Some of my favorite type of television show are those that provide historical information through a fictional drama. Many of them are available from streaming subscriptions and for purchase on DVD too. We all know how Downtown Abbey has become a hit show and although it is the sensational drama that brings many of us to the screen, underlying it all is the history. I am going to attempt to highlight one of these programs each Saturday in place of my “What Happened on” post (Sometimes in addition).
Do you have any favorite programs that fit this category? I’d love to hear your ideas and I would be glad to include the program in an up coming post. I also would welcome a guest blogger.
This week we visit Call the Midwife which is based on the true adventures of midwives in East London in the 1950s.
It was a book first.
Basic storyline from IMDB:
Based on the memoirs of Jennifer Worth; the story follows twenty-two year old Jenny, who in 1957 leaves her comfortable home to become a midwife in London’s East End slums. She expects to find a hospital, and is surprised to find that the clinic is a convent: Nonnatus House. Working alongside her fellow nurses and the medically-trained nuns, Jenny has her eyes opened to the harsh living conditions. But she also discovers the warm hearts and the bravery of the mothers; each one a heroine in Jenny’s eyes. Jenny is the first character shown below.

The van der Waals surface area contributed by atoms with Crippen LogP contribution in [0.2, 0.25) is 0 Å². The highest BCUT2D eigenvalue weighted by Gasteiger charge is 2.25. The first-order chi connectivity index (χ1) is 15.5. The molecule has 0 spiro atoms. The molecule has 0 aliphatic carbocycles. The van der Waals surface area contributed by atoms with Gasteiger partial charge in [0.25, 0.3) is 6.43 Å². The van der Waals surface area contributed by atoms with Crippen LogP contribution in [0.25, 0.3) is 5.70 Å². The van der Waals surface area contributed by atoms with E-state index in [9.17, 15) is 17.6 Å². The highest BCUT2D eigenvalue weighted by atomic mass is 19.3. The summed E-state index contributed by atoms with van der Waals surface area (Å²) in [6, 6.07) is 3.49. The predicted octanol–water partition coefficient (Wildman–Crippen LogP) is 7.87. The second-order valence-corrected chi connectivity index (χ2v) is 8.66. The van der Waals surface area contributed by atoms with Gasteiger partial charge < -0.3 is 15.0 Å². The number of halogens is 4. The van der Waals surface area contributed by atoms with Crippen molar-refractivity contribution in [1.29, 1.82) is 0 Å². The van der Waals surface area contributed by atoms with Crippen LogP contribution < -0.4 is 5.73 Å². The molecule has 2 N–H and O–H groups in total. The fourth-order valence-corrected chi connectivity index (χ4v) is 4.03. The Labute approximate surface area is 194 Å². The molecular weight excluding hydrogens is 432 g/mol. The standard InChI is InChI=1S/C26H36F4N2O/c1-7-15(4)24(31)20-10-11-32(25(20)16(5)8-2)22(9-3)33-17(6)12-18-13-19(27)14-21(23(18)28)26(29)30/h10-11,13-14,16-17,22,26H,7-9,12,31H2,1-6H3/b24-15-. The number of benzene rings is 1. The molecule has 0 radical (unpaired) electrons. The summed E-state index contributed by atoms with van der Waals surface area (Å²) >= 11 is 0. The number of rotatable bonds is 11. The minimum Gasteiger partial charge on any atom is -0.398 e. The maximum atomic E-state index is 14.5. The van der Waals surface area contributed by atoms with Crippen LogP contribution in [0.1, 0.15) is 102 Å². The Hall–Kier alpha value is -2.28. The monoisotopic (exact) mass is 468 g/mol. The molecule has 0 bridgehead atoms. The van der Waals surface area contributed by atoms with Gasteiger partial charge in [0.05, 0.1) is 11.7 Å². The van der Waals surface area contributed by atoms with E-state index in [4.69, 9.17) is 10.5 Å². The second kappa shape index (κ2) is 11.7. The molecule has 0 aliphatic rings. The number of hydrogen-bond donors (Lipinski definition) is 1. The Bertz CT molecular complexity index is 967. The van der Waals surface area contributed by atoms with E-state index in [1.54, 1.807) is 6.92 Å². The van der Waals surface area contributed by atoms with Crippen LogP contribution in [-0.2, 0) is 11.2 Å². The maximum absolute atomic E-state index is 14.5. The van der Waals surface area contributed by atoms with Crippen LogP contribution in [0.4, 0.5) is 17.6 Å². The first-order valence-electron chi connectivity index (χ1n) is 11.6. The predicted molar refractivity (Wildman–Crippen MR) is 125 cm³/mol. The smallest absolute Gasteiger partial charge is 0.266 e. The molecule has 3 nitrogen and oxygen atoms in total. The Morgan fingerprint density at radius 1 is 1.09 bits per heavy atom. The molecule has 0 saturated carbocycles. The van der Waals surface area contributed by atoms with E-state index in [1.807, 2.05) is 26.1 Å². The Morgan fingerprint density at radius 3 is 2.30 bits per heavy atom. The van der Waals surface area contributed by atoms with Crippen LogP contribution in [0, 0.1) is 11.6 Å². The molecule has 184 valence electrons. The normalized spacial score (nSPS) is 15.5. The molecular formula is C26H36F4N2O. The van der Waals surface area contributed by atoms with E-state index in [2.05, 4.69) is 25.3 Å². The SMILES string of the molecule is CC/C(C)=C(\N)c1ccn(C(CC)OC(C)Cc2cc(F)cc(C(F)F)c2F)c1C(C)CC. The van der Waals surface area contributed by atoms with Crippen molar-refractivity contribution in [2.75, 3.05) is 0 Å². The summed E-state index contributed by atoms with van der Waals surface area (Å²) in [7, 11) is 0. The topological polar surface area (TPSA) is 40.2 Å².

This show is about the people. The women of Nonnatus House truly care for the people of East London. The young nurses are starting out in their careers in a time of rapid change 10+ years after WWII. They find themselves in some really tough situations with delivering babies during the post war baby boom to a demographic without means and well before the age of contraception. In an early episode, a woman was giving birth to her 24th child. Can you believe that? I was shocked. This brings me to the parental guidance for this program. This is not a show that you sit down and watch with your children. The conditions in East London are intense and the deliveries are very graphic. When I watch this show, I truly believe I am watching people carryout their everyday lives in East London in the 1950s. You can find out more about the show at http://www.pbs.org/call-the-midwife/home/. I will finish out my post in pictures.